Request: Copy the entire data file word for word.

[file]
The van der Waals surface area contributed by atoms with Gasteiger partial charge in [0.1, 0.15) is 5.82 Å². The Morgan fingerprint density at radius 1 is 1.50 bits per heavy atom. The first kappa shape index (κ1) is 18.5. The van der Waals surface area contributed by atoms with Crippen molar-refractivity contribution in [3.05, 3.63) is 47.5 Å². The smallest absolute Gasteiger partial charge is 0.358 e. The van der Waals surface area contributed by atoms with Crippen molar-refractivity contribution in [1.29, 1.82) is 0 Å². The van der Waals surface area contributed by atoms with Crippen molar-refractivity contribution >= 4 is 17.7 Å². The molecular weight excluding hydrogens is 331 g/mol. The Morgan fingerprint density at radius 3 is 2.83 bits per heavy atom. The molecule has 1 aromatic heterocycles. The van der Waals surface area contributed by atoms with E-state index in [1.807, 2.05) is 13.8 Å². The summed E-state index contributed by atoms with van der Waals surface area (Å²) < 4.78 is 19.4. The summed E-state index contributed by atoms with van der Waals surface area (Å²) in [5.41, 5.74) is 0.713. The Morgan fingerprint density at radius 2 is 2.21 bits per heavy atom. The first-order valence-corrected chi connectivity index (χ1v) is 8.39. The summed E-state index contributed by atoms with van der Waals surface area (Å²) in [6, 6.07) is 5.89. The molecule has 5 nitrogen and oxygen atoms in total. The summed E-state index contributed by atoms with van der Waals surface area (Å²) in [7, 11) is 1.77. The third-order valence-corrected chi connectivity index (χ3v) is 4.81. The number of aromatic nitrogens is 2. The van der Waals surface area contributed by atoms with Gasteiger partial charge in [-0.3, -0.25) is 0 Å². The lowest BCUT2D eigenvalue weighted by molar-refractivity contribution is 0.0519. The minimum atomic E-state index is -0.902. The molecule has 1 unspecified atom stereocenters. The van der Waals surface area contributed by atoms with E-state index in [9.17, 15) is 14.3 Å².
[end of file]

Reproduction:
The van der Waals surface area contributed by atoms with Gasteiger partial charge in [0.1, 0.15) is 5.82 Å². The Morgan fingerprint density at radius 1 is 1.50 bits per heavy atom. The first kappa shape index (κ1) is 18.5. The van der Waals surface area contributed by atoms with Crippen molar-refractivity contribution in [3.05, 3.63) is 47.5 Å². The smallest absolute Gasteiger partial charge is 0.358 e. The van der Waals surface area contributed by atoms with Crippen molar-refractivity contribution in [1.29, 1.82) is 0 Å². The van der Waals surface area contributed by atoms with Crippen molar-refractivity contribution >= 4 is 17.7 Å². The molecular weight excluding hydrogens is 331 g/mol. The Morgan fingerprint density at radius 3 is 2.83 bits per heavy atom. The molecule has 1 aromatic heterocycles. The van der Waals surface area contributed by atoms with E-state index in [1.807, 2.05) is 13.8 Å². The summed E-state index contributed by atoms with van der Waals surface area (Å²) < 4.78 is 19.4. The summed E-state index contributed by atoms with van der Waals surface area (Å²) in [5.41, 5.74) is 0.713. The Morgan fingerprint density at radius 2 is 2.21 bits per heavy atom. The first-order valence-corrected chi connectivity index (χ1v) is 8.39. The summed E-state index contributed by atoms with van der Waals surface area (Å²) in [6, 6.07) is 5.89. The molecule has 5 nitrogen and oxygen atoms in total. The summed E-state index contributed by atoms with van der Waals surface area (Å²) in [7, 11) is 1.77. The third-order valence-corrected chi connectivity index (χ3v) is 4.81. The number of aromatic nitrogens is 2. The van der Waals surface area contributed by atoms with Gasteiger partial charge in [-0.3, -0.25) is 0 Å². The lowest BCUT2D eigenvalue weighted by molar-refractivity contribution is 0.0519. The minimum atomic E-state index is -0.902. The molecule has 1 unspecified atom stereocenters. The van der Waals surface area contributed by atoms with E-state index in [9.17, 15) is 14.3 Å².